This Article explores parallels between the development of the international whaling and climate change regimes. It argues that the experiences of the International Whaling Commission (“IWC”) provide an instructive parable to the evolution and development of international environmental law regimes, where successful policies depend heavily on the interplay between science and policy – namely, global climate change. The Article aims to demonstrate the similarities between the historic path of whaling politics and the present path of international climate change politics, with particular reference to the political interpretation of science. This Article argues that international climate change policymaking is following too closely in the footsteps of the IWC and that, in order to avoid a similar collapse of the commons, the politics of climate change must change course.
Smokers who plan to smoke in public probably should avoid doing so in Calabasas, California. On March 17, 2006, the city’s smoking ban – the most restrictive in the nation – went into effect, prohibiting smoking virtually anywhere that another person could be exposed to secondhand smoke. The designated nonsmoking areas include bars, restaurants, stadiums, parks, and even streets and sidewalks. The Calabasas ordinance is enforceable by the city attorney or, alternatively, by “private enforcers,” private individuals filing civil suits on behalf of themselves or the general public. To avoid the various penalties that the ordinance imposes, smokers must seek out special smokers’ outposts or light up at least twenty feet away from nonsmokers or others who might potentially be offended by secondhand smoke.
Environmental toxic tort cases often pose difficult problems of proof A substance’s toxicity may be unknown or uncertain. A combination of factors may cause a plaintiffs injury, and the injury may arise many years after a plaintiff’s exposure to a toxic substance. On the one hand, some plaintiffs, particularly those with “signature” illnesses or whose illnesses occur as a cluster of cases, may be able to gather sufficient evidence to support a tort action. On the other hand, it is likely that many environmental injury victims simply fail to recognize their illnesses as tortious injuries and never receive compensation. Cancer and various respiratory ailments, for instance, can resultfrom exposure to commonly found and commonly released pollutants. Because of the difficulty of identifying potential defendants and proving causation, such cases simply fall outside of the tort system. This leaves social costs externalized and victims uncompensated.
In response to this problem, this Article proposes a risk-based administrative system of liability and compensation for exposure to environmental pollutants. At the time pollutants are released, major pollution emitters would pay levies. The levies would be based on the amount of pollutants discharged, the likely exposure of persons to those pollutants, the risk of harmfrom that exposure, and the expected costs of that harm to the victims. Individuals would receive compensation according to the health risk borne by each person as a result of their exposure to the pollution. This compensation-for-risk approach avoids troublesome case-by-case determinations of specific causation. This approach also provides compensation prior to illness, which may facilitate preventive measures. Although the scientific information necessary to support such a system is not yet available, advances in toxic ogenomics, biomonitoring, and environmental monitoring will permit implementation of such a system in the not-too-distantfuture.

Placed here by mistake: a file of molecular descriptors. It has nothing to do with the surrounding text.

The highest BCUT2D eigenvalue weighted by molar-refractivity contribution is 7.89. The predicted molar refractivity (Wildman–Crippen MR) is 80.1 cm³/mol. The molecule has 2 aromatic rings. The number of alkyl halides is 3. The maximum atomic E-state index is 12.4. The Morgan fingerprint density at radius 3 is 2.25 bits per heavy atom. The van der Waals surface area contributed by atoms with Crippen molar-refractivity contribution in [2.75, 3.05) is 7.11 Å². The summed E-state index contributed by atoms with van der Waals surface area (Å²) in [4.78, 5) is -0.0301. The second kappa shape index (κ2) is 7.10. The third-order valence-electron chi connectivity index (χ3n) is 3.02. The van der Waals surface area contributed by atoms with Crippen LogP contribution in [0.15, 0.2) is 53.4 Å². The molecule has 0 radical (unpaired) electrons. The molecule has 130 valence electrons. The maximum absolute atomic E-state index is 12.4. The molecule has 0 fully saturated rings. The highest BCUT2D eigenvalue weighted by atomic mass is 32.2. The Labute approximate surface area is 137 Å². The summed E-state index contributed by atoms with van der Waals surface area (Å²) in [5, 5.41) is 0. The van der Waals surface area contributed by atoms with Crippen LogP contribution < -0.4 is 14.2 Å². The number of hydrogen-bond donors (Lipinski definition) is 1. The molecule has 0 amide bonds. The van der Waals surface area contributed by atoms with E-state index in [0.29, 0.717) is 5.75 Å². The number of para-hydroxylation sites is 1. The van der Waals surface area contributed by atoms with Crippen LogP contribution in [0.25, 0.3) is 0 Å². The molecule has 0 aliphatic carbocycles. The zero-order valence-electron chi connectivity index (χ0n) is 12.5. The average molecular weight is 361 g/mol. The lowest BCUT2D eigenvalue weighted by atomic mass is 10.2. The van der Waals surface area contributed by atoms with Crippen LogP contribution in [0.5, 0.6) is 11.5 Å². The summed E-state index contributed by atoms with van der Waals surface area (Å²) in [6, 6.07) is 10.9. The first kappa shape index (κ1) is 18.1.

Every year the Army Corps of Engineers receives over 74,500 applications for permits under section 404(a) of the Clean Water Act (“CWA”), the provision regulating the discharge of fill or dredged material into the nation’s waters. Consequently, when the Supreme Court granted certiorari for Solid Waste Agency of Northern Cook County v. U.S. Army Corps of Engineers (“SWANCC”) – a case potentially affecting the status of millions of acres of American wetlands – property owners, developers, and environmentalists alike were wise to stand up and take notice.
The SWANCC case involved a Chicago-area consortium of municipalities that sued the U.S. Army Corps of Engineers (“Corps”) for denying them a permit to develop a landfill on an abandoned mining site because the Corps had determined the land in question was inhabited by migratory birds. The central issue presented in SWANCC was whether this “Migratory Bird Rule” – a regulation promulgated in 1986 giving the Corps authority over wetlands populated by migrating birds – was a proper exercise of jurisdiction under the CWA. The municipalities argued that the rule exceeded the Corps’ authority because the CWA was meant to only regulate waters that are navigable or that adjoin navigable waterways. On the other hand, the Corps argued that its jurisdiction is not limited by traditional notions of navigability; rather it has authority over the nation’s waters to the fullest extent of the Commerce Clause.